A few interesting tidbits from around the web:
Development of Quality Criteria To Evaluate Nontherapeutic Studies of Incidence, Prevalence, or Risk Factors of Chronic Diseases: Pilot Study of New Checklists
This research report from AHRQ reports the results of a project to develop two checklists to assess the quality of observational studies of incidence or risk factors of disease.
The All Results Journals: Biology
According to an email from editor David Alcantara, The All Results Journals: Biology is a peer-reviewed journal that:
“focuses on publishing the grey literature that has never been published. It is our goal to compile and publish those experiments that led to negative results or to outcomes that were not expected and were not before considered for publication. We of The All Results Journals feel that it is equally important to publish these results together with interpretations of the scientists involved and in this way offer a solution to the problem that publication bias is causing, because of a strong emphasis on positive results.”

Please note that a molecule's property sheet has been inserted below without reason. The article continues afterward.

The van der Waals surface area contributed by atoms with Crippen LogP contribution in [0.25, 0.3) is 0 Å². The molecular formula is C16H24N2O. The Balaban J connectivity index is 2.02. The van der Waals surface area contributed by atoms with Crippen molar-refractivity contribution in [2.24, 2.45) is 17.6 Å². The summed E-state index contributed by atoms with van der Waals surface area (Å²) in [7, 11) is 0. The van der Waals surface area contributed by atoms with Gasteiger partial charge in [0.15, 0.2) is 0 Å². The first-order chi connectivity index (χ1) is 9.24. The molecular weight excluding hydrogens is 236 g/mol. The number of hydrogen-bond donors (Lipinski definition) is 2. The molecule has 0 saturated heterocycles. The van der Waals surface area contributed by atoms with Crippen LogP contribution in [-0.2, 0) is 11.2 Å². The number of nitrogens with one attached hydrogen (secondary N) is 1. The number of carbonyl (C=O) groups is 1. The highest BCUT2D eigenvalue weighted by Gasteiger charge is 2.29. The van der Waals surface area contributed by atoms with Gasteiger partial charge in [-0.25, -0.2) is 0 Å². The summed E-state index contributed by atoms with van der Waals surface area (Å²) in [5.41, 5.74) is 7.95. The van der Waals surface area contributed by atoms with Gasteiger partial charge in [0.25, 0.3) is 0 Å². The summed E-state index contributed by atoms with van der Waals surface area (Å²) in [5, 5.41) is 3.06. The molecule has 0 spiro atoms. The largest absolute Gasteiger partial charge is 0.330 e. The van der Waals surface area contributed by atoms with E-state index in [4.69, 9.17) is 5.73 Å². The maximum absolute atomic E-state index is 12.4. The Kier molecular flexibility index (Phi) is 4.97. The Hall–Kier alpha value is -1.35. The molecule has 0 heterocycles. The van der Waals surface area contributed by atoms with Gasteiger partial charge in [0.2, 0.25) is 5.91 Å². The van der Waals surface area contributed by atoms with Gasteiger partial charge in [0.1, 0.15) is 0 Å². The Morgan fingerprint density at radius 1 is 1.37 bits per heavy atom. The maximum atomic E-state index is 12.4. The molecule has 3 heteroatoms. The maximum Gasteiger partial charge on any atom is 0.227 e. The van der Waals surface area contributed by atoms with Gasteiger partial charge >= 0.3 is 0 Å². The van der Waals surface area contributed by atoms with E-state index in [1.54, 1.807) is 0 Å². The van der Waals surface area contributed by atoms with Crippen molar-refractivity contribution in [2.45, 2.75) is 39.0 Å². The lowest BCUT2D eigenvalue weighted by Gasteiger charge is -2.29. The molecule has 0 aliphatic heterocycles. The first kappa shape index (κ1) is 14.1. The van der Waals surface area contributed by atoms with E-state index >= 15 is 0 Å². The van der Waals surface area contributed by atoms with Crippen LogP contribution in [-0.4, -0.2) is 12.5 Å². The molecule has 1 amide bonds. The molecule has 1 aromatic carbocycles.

It will be fully open access, with no fees to publish or read articles, and will be indexed by PubMed and Web of Knowledge.
Cancer Statistics 2011: The impact of eliminating socioeconomic and racial disparities on premature cancer deaths
According to the abstract,
“Each year, the American Cancer Society estimates the numbers of new cancer cases and deaths expected in the United States in the current year and compiles the most recent data on cancer incidence, mortality, and survival based on incidence data from the National Cancer Institute, the Centers for Disease Control and Prevention, and the North American Association of Central Cancer Registries and mortality data from the National Center for Health Statistics.”
Robinson, Karen A. and Steven N. Goodman (2011). A Systematic Examination of the Citation of Prior Research in Reports of Randomized, Controlled Trials. Annals of Internal Medicine 155(4): 50-55.
The authors evaluated 227 meta-analyses published in 2004, which comprised 1523 trials published from 1963-2004. They found that the published reports cited fewer than 25% of preceding trials with potential implications including “ethically unjustifiable trials, wasted resources, incorrect conclusions, and unnecessary risks for trial participants.”